Chronicling the ‘open, merit-based, and transparent process’ thus far
It struck me that in the event Kristalina Georgieva becomes the next IMF managing director (MD) and serves out her two terms, that, ten years from now, when there will once again be calls to end the gentleman’s agreement, we might find ourselves wondering how exactly another European got the job at the time. By what ‘open, merit-based and transparent process’ did the powers-that-be decide that, across their entire membership, the former World Bank CEO from Bulgaria was the most qualified and distinguished candidate (“without taking geographic preferences into account”, of course)?
As most decisions thus far have taken place behind closed doors with only occasional crumbs of information coming through, mostly from a few ardent reporters’ twitter feeds, this is an attempt at establishing a record of the step-by-step ‘open, merit-based, and transparent’ process leading up to Kristalina’s nomination by the European Union, based on public reporting and the, albeit sparse, official information made available (reflecting Brussels’s location in the centre of the known IMF universe, all times are CEST).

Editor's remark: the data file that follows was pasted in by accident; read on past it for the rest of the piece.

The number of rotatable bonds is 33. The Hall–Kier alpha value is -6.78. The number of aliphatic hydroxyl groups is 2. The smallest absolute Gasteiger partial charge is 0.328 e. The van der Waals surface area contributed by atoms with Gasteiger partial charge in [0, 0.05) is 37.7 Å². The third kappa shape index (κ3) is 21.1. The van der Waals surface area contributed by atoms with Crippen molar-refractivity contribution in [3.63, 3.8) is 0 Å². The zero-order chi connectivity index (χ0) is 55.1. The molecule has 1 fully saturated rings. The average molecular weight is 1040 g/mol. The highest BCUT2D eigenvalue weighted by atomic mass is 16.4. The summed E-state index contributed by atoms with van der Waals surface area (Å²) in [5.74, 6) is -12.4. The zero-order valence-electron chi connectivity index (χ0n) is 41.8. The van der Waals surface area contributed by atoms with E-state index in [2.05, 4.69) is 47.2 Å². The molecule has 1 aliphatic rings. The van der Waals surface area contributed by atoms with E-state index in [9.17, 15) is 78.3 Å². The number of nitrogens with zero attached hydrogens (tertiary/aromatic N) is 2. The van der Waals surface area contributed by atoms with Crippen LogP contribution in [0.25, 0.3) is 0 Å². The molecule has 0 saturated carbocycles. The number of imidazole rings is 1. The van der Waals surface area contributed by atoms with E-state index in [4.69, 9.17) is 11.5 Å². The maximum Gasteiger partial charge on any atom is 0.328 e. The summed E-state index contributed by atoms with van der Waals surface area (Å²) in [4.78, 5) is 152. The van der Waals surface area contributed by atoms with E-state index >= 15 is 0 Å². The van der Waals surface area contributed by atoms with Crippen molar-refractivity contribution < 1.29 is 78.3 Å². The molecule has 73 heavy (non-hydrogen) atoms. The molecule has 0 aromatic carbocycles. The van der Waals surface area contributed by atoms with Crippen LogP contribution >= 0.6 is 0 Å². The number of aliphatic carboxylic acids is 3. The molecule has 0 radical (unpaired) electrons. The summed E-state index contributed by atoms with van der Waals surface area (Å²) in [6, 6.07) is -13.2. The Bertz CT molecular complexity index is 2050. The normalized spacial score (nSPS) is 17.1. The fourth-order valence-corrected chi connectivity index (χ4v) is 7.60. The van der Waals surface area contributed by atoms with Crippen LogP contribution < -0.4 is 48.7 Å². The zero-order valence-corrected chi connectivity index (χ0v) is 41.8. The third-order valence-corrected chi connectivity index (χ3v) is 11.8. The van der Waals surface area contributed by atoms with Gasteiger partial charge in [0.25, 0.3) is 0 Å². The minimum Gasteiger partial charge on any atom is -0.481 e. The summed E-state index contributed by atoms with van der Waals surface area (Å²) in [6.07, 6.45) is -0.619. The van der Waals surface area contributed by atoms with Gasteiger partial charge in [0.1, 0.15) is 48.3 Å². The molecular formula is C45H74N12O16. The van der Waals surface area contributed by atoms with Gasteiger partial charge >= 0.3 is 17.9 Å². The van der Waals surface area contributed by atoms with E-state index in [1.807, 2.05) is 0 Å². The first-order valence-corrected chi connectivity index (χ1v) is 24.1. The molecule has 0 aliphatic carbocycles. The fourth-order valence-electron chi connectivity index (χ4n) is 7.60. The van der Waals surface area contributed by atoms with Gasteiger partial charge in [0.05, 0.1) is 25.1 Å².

- 2 July: Aaaaand we’re off! Lagarde announces her European Central Bank presidency nomination and relinquishes her responsibilities as IMF MD during the nomination period.
- 8 July: Bloomberg reports European finance ministers say it is a “priority” for them to put another European in place, jointly presented by the EU and, in the words of French politician Bruno Le Maire, “without useless rivalries” (erm, should we just stop there?)
- 12 July: The day the Dutch government demonstrates how aggrieved they really feel about being side-lined in the negotiations for top EU positions:
- Dutch government nominates its former finance minister Jeroen Dijsselbloem and kicks off its lobbying campaign for his candidacy with key governments;
- Dutch prime minister Rutte softens his stance on US requests to provide military support in the Strait of Hormuz and Syria ahead of his visit to the White House the following week.
- 16 July: Lagarde submits resignation as IMF MD effective from 12 September, after being confirmed as new ECB president.
- 19 July: José Antonio Ocampo, former nominee in 2012 for World Bank president, with “experience in all the areas that might be considered most relevant for the IMF Managing Director post”, publishes his vision for reforming the IMF toward a more effective and inclusive future – to deafening silence from officials…